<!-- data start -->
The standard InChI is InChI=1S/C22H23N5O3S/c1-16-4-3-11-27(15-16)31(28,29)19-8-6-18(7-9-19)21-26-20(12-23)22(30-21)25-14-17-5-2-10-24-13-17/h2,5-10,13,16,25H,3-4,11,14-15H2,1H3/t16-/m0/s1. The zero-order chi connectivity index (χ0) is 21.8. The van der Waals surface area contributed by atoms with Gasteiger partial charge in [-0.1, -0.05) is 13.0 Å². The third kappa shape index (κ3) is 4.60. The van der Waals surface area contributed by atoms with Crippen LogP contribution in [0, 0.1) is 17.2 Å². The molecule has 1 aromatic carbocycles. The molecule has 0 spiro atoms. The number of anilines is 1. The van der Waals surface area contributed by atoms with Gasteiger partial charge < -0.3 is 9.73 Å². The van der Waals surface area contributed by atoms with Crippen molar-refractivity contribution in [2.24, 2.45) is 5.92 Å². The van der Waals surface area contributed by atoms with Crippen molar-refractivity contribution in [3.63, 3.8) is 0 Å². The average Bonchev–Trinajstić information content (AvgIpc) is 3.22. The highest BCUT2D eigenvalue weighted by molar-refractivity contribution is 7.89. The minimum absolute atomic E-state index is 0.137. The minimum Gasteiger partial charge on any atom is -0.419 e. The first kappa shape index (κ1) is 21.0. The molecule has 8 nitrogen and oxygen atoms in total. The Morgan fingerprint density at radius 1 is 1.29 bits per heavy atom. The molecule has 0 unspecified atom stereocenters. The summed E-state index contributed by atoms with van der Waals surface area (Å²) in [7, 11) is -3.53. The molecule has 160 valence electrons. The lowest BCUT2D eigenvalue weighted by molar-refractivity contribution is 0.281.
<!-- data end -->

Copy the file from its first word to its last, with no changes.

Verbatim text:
The standard InChI is InChI=1S/C22H23N5O3S/c1-16-4-3-11-27(15-16)31(28,29)19-8-6-18(7-9-19)21-26-20(12-23)22(30-21)25-14-17-5-2-10-24-13-17/h2,5-10,13,16,25H,3-4,11,14-15H2,1H3/t16-/m0/s1. The zero-order chi connectivity index (χ0) is 21.8. The van der Waals surface area contributed by atoms with Gasteiger partial charge in [-0.1, -0.05) is 13.0 Å². The third kappa shape index (κ3) is 4.60. The van der Waals surface area contributed by atoms with Crippen LogP contribution in [0, 0.1) is 17.2 Å². The molecule has 1 aromatic carbocycles. The molecule has 0 spiro atoms. The number of anilines is 1. The van der Waals surface area contributed by atoms with Gasteiger partial charge < -0.3 is 9.73 Å². The van der Waals surface area contributed by atoms with Crippen molar-refractivity contribution in [2.24, 2.45) is 5.92 Å². The van der Waals surface area contributed by atoms with Crippen molar-refractivity contribution in [3.63, 3.8) is 0 Å². The average Bonchev–Trinajstić information content (AvgIpc) is 3.22. The highest BCUT2D eigenvalue weighted by molar-refractivity contribution is 7.89. The minimum absolute atomic E-state index is 0.137. The minimum Gasteiger partial charge on any atom is -0.419 e. The first kappa shape index (κ1) is 21.0. The molecule has 8 nitrogen and oxygen atoms in total. The Morgan fingerprint density at radius 1 is 1.29 bits per heavy atom. The molecule has 0 unspecified atom stereocenters. The summed E-state index contributed by atoms with van der Waals surface area (Å²) in [7, 11) is -3.53. The molecule has 160 valence electrons. The lowest BCUT2D eigenvalue weighted by molar-refractivity contribution is 0.281.